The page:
Our coming together is underpinned by the understanding that the formal democratization of the academic professions and social order in 1994 was not accompanied by a substantive democratization. This situation is consistent throughout various professions, as well as the wider socio-economic system. The optimism which accompanied this transition with few exceptions meant that scholars coming from the ranks of the oppressed did not organize as a group to see to the “transmutation” of their various professions, leaving that responsibility instead to the very populations who had benefited and continued to benefit from their marginalization. Transmutation here is meant as not just the change of the racial make-up of personnel populating the academy but also change in the curricula, epistemological paradigms, and research agendas which over-determine the academic trajectory of the country. The Azanian Philosophical Society then is meant to intervene at least with regards to philosophy, construed broadly enough to include the theoretical dimensions of all the humanities, social sciences, and legal disciplines. The starting point of our coming together is the identification of South Africa itself as the premium philosophical problem of our country. In these terms, South Africa is to be understood as an ontological, epistemological, ethical, social and political problem the resolution of which requires a novel intellectual enterprise which is free from the tentacles of the historical domination of thinkers and institutions which constructed the polity and its attendant problems.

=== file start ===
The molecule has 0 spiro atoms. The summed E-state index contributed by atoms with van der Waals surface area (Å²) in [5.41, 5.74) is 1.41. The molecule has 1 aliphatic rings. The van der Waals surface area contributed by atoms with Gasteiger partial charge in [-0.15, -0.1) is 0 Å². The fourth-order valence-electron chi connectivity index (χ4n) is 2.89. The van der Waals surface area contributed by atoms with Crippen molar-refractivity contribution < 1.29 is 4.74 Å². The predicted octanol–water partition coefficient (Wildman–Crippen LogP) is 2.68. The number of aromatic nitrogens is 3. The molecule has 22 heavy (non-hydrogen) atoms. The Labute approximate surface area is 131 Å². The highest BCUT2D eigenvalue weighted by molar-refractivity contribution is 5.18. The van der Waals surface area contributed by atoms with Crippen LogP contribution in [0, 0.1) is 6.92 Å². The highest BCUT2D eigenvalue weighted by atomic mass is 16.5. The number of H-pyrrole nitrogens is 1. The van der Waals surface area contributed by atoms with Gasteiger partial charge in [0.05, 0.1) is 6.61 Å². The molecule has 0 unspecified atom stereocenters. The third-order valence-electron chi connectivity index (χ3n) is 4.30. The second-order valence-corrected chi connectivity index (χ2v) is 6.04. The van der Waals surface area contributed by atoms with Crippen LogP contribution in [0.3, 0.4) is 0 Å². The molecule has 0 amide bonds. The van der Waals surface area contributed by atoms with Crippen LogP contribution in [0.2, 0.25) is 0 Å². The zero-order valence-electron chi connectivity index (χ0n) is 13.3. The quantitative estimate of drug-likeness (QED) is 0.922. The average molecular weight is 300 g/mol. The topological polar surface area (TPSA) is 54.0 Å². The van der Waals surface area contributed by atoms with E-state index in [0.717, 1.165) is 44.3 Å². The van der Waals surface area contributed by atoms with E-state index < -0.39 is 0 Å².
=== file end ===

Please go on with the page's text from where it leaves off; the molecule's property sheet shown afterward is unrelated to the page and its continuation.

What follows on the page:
The present office bearers of the APS are:

Ndumiso Dladla (UNISA)

Thabang Dladla (University of Limpopo)

Keo Mbebe (University of Pretoria)

Joel Modiri (University of Pretoria)

Phila Msimang (University of Stellenbosch)